Saturday, October 26, 2013

Heinz Ketchup Loses McDonalds

Associated Press
Ketchup was designed by a higher power specifically for fries to be dipped in, as we all know. And on that front, here’s some bad news for the world’s best known purveyor of the red stuff, the Pittsburgh Post-Gazette reports:
McDonald'sMCD +0.11% is moving to clear Heinz ketchup out of its system.
The restaurateur this week confirmed that it has started the process of moving to other vendors, following the appointment of former Burger KingBKW +0.05% Worldwide CEO Bernardo Hees to run Pittsburgh-based H.J. Heinz Co. Mr. Hees also serves as vice chairman of the board of Miami-based Burger King.
“As a result of recent management changes at Heinz, we have decided to transition our business to other suppliers over time,” according to a statement from Oak Brook, Ill.-based McDonald’s.
In June, Berkshire HathawayBRKB +0.16% and Brazil’s 3G Capital completed their takeover of Heinz, installing former Burger King Chief Executive Bernardo Hees as CEO of the ketchup maker. The Brazilian private equity company bought Burger King for $4.1 billion in October 2010, and took a portion of the company public in 2012. It’s easy to imagine McDonald’s isn’t keen to have a supplier with such a close connection to its main competitor.
We reached out to McDonald’s and Heinz for comment; A Heinz spokesman said the company doesn’t discuss its relationships with customers, and McDonald’s didn’t get back to us. But losing McDonald’s is unlikely to have stung Heinz too badly, with only a small fraction of the burger chain’s U.S. restaurants getting their ketchup from Heinz to begin with.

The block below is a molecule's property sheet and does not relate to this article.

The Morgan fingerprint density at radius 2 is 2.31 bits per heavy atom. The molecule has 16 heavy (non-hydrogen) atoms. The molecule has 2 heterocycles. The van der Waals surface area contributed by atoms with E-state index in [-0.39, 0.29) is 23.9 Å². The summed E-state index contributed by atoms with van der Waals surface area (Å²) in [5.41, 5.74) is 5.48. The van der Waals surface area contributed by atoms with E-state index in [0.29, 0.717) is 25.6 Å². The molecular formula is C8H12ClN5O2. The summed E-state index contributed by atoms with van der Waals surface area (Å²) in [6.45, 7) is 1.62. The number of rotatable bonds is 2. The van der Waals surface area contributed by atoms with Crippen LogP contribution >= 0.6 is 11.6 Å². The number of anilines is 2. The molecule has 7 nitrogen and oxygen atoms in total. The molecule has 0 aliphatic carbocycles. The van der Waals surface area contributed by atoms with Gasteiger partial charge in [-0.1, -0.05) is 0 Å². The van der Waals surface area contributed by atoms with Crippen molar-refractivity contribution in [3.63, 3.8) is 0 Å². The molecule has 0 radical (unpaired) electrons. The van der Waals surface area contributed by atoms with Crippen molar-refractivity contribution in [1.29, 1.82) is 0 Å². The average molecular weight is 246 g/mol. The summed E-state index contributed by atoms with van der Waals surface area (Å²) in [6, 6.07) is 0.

Outside the U.S., Heinz was doing more business with McDonald’s, whose spokesperson told the Post-Gazette that the change was “a global transition.”
As the WSJ reported back in 2006, Heinz has spent years trying to win back the business of McDonald’s, which it first lost after being unable to supply the chain with all the ketchup it needed amidst a tomato shortage in the early 1970s. The mission to get McDonald’s back on board was a difficult one — “a marathon, not a sprint,” a Heinz executive told the WSJ at the time. Sometimes, marathons don’t end the way you hoped they would.

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